When I Was a Writer
I distinctly remember sitting in my counsellor’s dimly-lit office, my thighs sticking to the faux-leather chair in the damp heat of late-July. I was still completing coursework for my first MA, but I had long quit the program in my mind. I was experiencing the classic early-twenties, post-graduate struggle of finding direction outside of a semester-based schedule.
“I have no idea what to do with my life. I don’t even know what I like to do, or what I’m good at,” I admitted, cringing at how cliche I sounded and, indeed, was.
My counsellor — my third one that summer — was observant and direct: “Well, when you talk about writing, your whole body shifts. You take on a different posture. You become more animated. You are clearly very passionate about it, and it obviously brings you joy. Why don’t you focus on that?”
She was right, of course. I had spent the previous nine months living in Vancouver and blogging regularly about my adventures and challenges adapting to living and studying in a new city, and I loved it. But I had always been a writer. From almost the moment I could read, I would write my own stories. My first grade teacher would staple white printer paper into booklets for me and let me write and draw throughout the day. When my dad bought our first family computer, I taught myself to type by writing the first few chapters of a new book almost every week. I kept journals and wrote poetry and submitted stories to contests. I studied English literature at university so I could write papers instead of studying for exams, wrote for the campus newspaper, and tutored at the university Writing Centre. Writing was so much a part of my daily life that it was basically part of my DNA.
I decided in that sweaty office that I was going to do it: I would call myself A Writer.
I kept writing as a I switched programs and finished my MA in Communication. I wrote and wrote and wrote. I published things, and sometimes got paid for them. I wrote papers for school and book reviews and taught my students how to write; I kept a notebook filled with opening lines for novels and article titles. I used my blog as my safe space to work through the things that were challenging me, or breaking my heart, or just to put the mess of things that lived in my head into black and white text so they could live somewhere else for a while.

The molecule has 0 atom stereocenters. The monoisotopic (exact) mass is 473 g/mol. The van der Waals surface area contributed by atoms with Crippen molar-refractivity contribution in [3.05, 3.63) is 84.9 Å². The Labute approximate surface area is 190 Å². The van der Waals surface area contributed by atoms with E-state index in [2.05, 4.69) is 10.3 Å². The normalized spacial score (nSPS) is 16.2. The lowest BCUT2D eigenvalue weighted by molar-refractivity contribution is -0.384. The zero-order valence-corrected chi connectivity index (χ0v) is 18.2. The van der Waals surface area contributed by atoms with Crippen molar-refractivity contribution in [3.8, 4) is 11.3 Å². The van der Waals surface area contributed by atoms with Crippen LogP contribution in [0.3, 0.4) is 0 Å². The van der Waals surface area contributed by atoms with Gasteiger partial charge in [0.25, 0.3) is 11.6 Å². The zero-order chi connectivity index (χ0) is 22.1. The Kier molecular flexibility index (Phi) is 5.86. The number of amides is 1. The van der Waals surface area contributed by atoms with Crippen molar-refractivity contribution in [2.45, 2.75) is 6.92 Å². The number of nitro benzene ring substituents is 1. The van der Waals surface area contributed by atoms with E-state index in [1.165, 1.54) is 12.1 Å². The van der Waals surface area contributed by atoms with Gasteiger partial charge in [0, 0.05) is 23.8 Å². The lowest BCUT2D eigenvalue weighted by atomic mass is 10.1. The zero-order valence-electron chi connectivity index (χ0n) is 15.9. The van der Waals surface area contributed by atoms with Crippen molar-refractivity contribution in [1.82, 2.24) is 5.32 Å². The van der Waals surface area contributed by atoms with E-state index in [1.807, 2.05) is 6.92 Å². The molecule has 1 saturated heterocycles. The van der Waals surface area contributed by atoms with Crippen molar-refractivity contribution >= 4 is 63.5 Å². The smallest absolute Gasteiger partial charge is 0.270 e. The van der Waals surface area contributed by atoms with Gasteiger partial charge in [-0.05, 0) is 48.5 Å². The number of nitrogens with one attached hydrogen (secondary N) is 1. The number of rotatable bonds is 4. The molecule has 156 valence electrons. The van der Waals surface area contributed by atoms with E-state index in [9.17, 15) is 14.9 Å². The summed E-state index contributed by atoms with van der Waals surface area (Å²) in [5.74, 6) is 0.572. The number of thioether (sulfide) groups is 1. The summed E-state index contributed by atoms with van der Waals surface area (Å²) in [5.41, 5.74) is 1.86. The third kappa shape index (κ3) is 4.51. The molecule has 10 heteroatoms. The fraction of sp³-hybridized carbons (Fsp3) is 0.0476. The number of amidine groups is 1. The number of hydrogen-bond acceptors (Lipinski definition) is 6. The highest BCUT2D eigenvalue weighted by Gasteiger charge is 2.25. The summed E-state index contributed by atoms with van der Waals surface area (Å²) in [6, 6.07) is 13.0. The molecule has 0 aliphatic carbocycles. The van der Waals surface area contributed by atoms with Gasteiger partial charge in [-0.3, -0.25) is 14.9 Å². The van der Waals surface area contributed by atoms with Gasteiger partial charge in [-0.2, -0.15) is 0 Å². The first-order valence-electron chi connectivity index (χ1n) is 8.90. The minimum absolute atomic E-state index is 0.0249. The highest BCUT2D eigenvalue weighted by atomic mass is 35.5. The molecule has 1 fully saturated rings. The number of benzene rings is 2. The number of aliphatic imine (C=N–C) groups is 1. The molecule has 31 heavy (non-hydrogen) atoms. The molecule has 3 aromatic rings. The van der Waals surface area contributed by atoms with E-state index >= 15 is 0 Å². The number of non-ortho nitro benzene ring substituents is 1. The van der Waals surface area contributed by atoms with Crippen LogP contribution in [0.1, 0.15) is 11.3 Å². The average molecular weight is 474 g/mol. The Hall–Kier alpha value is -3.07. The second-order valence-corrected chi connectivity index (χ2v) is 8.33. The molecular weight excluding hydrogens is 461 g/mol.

Writing was my joy and my challenge; my safety net and my identity.
Lately (well, an extended lately. A “several months…almost a year” lately) I’ve struggled to write. A blinking cursor on a blank screen has felt more like a burden than an opportunity. There’s a long list of things I want to put into words, to process through text in the way that has made me feel free and proud for so long. But I am paralyzed.
Part of me is afraid that I’ve missed the boat on some of it. For example, I saw Rob Bell, a writer and podcaster and thinker and theologian who has changed the course of my life on not one, but three separate occasions, speak live this summer. It was an evening so special and important to me that even now, four months later, it brings tears to my eyes. I wanted to try and capture it for myself, but also to share some of the profundity of his performance, but I am struggling. If I didn’t capture it right away, did I miss the rawness of the experience? Maybe it’s too fresh, maybe I don’t have the distance to capture the weight of the moment; maybe not enough time has passed to see it in its full scope. But I’m frustrated that it lives in my head and heart and not on the page.
There are many other things I want to explore, too: my best friend’s wedding, my surgeries and how they’ve affected my relationship with my body, the (now) hilarious story of a train journey in Germany gone horribly wrong, my experience and feelings about becoming an Indeterminate employee in the Government of Canada. I’ve tried putting all these things into text, but I am blocked each and every time.
I am worried. I am worried that I’m done. That I can’t do it anymore. I’m worried that this is not just a lull but the finish line, and my writing life ended not with a bang…not even with a whimper. Mostly I am worried that if I’ve lost my writing, I’ve also lost my identity. Because how can you call yourself a writer if you don’t?
I’ve been trying to reconcile that some things do not need the written word to live on. There are feelings and experiences and thoughts that are meaningful if they are shared in conversation with a friend, or in two sentences in a text message, or just in your memory.
So if I cannot write about them, they still matter.
So if I can no longer write about them, I still matter.